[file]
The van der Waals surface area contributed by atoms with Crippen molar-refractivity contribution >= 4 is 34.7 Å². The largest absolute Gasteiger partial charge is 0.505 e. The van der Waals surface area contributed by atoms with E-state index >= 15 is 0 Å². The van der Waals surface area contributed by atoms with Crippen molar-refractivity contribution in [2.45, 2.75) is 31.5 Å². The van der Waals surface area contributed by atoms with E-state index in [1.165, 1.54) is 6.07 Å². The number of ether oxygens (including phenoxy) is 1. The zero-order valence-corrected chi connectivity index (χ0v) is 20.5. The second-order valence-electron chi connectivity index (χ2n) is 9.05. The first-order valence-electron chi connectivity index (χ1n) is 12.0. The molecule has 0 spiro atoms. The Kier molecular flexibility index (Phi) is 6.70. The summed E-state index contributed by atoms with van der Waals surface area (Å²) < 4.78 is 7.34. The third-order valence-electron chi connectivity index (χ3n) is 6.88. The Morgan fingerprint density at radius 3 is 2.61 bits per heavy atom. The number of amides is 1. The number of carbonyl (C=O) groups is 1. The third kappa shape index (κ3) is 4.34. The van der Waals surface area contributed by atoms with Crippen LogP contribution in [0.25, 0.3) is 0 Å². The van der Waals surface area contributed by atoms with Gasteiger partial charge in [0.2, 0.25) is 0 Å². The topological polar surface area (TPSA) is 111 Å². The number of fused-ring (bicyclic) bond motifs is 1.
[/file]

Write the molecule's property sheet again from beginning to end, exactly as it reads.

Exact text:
The van der Waals surface area contributed by atoms with Crippen molar-refractivity contribution >= 4 is 34.7 Å². The largest absolute Gasteiger partial charge is 0.505 e. The van der Waals surface area contributed by atoms with E-state index >= 15 is 0 Å². The van der Waals surface area contributed by atoms with Crippen molar-refractivity contribution in [2.45, 2.75) is 31.5 Å². The van der Waals surface area contributed by atoms with E-state index in [1.165, 1.54) is 6.07 Å². The number of ether oxygens (including phenoxy) is 1. The zero-order valence-corrected chi connectivity index (χ0v) is 20.5. The second-order valence-electron chi connectivity index (χ2n) is 9.05. The first-order valence-electron chi connectivity index (χ1n) is 12.0. The molecule has 0 spiro atoms. The Kier molecular flexibility index (Phi) is 6.70. The summed E-state index contributed by atoms with van der Waals surface area (Å²) < 4.78 is 7.34. The third-order valence-electron chi connectivity index (χ3n) is 6.88. The Morgan fingerprint density at radius 3 is 2.61 bits per heavy atom. The number of amides is 1. The number of carbonyl (C=O) groups is 1. The third kappa shape index (κ3) is 4.34. The van der Waals surface area contributed by atoms with Crippen LogP contribution in [0.25, 0.3) is 0 Å². The van der Waals surface area contributed by atoms with Gasteiger partial charge in [0.2, 0.25) is 0 Å². The topological polar surface area (TPSA) is 111 Å². The number of fused-ring (bicyclic) bond motifs is 1.